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3

M87 was actually the easiest black hole for the Event Horizon Telescope (EHT) to attempt, and was thus sensibly its first target. For the EHT to work you need 1) an active BH accreting matter such that it is a strong radio source, and 2) that it be close and massive enough to be angularly large. While M87 is some 20x further away than, say M31 or M33, it ...


29

M33 does not appear to contain a supermassive black hole: in fact there's no evidence that it contains a central black hole at all. The upper limit on the mass of a central black hole based on the dynamics of the core region is a few thousand solar masses. Merritt et al. (2001) "No Supermassive Black Hole in M33?" derive an upper limit of 3000 solar masses ...


2

I think your recreation is essentially correct. For example, if you look at Figure 1 in that paper, you can see that the potential goes from positive to negative as a function of the azimuthal angle ("phase"). What you're missing is that the potential and density functions they define are perturbations, which are intended to be added to an axisymmetric ...


4

Capitalization is critical here. (As is knowing which classification system is being used.) The traditional spiral stages (going back to Hubble) are Sa - Sb - Sc; this was a sequence from more centrally concentrated (more dominant central "bulge") + smoother disk + more tightly wrapped spiral arms (Sa) to less centrally concentrated (smaller or even ...


1

The comment that the picture is an artists`s impression is strictly valid. But as more major surveys of stars are performed and analysed (Gaia in the visible, with distances but difficulties due to the thick dust in the Galactic plane, and VVV in the infrared, which allows dust penetration but distances have to be inferred) our picture of the bar becomes ...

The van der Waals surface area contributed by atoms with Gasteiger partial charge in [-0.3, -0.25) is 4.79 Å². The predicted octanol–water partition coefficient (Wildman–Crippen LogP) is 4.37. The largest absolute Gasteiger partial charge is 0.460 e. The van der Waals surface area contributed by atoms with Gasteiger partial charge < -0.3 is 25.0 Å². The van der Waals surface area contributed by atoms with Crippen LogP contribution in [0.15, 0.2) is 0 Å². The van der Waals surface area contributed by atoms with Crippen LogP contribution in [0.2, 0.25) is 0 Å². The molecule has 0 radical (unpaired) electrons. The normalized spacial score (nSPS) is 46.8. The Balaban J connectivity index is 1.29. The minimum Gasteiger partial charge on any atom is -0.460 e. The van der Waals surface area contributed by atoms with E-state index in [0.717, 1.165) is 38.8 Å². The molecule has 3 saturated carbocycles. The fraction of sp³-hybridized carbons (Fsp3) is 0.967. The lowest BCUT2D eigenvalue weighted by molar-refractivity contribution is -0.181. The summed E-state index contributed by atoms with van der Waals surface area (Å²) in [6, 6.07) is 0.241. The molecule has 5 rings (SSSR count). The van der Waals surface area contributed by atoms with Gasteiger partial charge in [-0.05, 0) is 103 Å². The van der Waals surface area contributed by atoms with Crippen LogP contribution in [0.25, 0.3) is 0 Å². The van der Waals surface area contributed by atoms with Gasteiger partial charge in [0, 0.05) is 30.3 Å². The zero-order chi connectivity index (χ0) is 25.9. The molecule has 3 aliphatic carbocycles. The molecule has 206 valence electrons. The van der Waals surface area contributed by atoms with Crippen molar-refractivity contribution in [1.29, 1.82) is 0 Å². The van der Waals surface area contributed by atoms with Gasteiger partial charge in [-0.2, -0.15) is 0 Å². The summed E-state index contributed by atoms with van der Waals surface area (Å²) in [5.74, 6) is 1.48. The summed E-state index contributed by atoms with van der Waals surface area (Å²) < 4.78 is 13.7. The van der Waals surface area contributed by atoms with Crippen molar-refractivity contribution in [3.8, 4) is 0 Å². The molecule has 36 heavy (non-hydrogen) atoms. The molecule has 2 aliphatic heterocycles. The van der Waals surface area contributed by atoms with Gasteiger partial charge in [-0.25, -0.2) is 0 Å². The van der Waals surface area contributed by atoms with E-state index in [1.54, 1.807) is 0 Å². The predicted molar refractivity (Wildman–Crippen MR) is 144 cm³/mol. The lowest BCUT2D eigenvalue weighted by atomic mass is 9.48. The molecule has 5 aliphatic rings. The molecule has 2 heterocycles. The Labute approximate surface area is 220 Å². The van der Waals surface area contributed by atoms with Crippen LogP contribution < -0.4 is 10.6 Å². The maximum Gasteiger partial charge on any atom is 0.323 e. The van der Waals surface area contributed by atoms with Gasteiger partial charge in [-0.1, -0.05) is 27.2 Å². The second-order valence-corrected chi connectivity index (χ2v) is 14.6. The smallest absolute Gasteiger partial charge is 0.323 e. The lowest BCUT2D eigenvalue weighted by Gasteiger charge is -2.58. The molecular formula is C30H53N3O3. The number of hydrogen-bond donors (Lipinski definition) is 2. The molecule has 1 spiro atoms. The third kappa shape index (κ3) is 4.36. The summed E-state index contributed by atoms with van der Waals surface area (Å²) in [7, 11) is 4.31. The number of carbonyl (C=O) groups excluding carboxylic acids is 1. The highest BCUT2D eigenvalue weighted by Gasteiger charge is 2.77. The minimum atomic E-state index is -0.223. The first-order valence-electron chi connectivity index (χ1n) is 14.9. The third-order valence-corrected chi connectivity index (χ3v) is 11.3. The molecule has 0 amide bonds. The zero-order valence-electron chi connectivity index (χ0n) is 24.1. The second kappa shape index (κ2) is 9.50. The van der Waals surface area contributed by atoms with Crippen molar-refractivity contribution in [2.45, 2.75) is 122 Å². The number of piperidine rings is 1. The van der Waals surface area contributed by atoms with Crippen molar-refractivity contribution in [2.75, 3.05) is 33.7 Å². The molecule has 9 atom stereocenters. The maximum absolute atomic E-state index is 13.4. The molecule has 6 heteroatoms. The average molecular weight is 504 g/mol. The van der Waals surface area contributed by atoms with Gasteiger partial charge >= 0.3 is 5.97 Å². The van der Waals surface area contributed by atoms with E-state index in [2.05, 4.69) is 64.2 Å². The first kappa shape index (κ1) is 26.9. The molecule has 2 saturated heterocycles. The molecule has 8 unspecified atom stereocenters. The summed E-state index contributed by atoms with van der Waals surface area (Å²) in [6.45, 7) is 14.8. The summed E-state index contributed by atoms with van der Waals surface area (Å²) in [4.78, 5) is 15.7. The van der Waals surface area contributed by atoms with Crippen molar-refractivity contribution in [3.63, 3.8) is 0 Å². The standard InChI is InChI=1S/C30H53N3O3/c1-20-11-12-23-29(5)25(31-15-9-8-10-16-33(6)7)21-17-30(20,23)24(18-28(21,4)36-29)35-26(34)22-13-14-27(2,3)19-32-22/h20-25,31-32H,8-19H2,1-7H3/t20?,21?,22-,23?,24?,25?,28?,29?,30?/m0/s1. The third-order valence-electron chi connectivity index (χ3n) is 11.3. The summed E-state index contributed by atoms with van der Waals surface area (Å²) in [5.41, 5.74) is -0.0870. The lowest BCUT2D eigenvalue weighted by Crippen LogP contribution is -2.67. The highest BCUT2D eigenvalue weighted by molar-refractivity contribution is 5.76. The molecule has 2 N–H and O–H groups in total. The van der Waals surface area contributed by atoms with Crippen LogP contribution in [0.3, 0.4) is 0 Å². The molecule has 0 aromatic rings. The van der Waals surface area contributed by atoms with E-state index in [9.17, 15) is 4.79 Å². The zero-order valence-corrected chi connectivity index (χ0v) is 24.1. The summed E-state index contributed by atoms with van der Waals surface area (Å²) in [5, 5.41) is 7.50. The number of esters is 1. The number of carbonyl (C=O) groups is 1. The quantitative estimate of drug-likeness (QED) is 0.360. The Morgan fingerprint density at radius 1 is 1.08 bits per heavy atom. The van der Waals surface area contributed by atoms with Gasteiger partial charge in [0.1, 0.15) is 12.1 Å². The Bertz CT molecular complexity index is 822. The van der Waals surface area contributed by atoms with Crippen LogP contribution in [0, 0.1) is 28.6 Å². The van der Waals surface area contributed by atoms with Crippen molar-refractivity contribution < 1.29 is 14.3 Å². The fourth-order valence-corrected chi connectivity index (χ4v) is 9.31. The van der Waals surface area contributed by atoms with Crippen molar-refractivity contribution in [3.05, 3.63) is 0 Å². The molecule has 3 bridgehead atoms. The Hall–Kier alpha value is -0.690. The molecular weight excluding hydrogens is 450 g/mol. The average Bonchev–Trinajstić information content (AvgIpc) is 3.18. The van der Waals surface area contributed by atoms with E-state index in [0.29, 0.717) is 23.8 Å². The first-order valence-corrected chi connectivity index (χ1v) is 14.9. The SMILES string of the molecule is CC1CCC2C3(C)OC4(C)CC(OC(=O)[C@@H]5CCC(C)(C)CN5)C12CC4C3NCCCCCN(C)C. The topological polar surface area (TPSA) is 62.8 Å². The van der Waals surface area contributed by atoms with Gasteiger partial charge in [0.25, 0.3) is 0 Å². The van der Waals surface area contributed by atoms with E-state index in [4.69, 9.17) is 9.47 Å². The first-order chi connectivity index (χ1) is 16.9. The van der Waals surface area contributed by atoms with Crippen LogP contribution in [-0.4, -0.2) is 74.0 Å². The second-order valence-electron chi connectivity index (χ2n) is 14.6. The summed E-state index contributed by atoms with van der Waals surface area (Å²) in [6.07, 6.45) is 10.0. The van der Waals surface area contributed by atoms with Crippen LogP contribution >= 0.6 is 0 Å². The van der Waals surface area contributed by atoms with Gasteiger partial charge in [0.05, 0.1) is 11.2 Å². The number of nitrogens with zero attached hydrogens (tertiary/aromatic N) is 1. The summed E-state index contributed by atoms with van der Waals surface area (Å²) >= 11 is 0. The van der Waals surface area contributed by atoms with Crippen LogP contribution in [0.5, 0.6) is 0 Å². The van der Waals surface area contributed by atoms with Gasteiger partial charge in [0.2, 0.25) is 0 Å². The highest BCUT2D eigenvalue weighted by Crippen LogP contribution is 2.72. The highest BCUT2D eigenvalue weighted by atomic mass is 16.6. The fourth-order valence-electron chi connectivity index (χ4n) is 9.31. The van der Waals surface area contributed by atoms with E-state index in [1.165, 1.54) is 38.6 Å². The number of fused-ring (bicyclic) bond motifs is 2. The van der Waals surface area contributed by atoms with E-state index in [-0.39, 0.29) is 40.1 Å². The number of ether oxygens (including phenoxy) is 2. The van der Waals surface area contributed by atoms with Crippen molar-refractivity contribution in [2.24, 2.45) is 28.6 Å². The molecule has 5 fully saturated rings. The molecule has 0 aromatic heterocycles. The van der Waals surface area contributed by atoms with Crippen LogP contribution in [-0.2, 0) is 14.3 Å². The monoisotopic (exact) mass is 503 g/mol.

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Even though it arised for historical reasons outlined in the other answers, the distinction between metals and non-metals as defined by astronomers does continue to make sense today. Metals are formed in stars and supernovas, whereas non-metals preexist stars. Therefore, the distinction is relevant when considering nucleosynthesis.


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Galaxies move though space independently of the orientation of their axis of rotation. That this is true can be appreciated from the fact that their direction through space is relative; that is, in the reference frame of an observer that is passing the galaxy in its plane, it is moving like a frisbee, whereas in the reference frame of an observer who is ...


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The key to understanding this is that dark matter and, effectively, stars are collisionless, whereas gas is collisional. Structure formation As written in the second quote, structure forms in a hierarchical, bottom-up fashion. That is, small halos of gas and dark matter (DM) collapse first on small scales, and these halos then merge to form larger halos. ...


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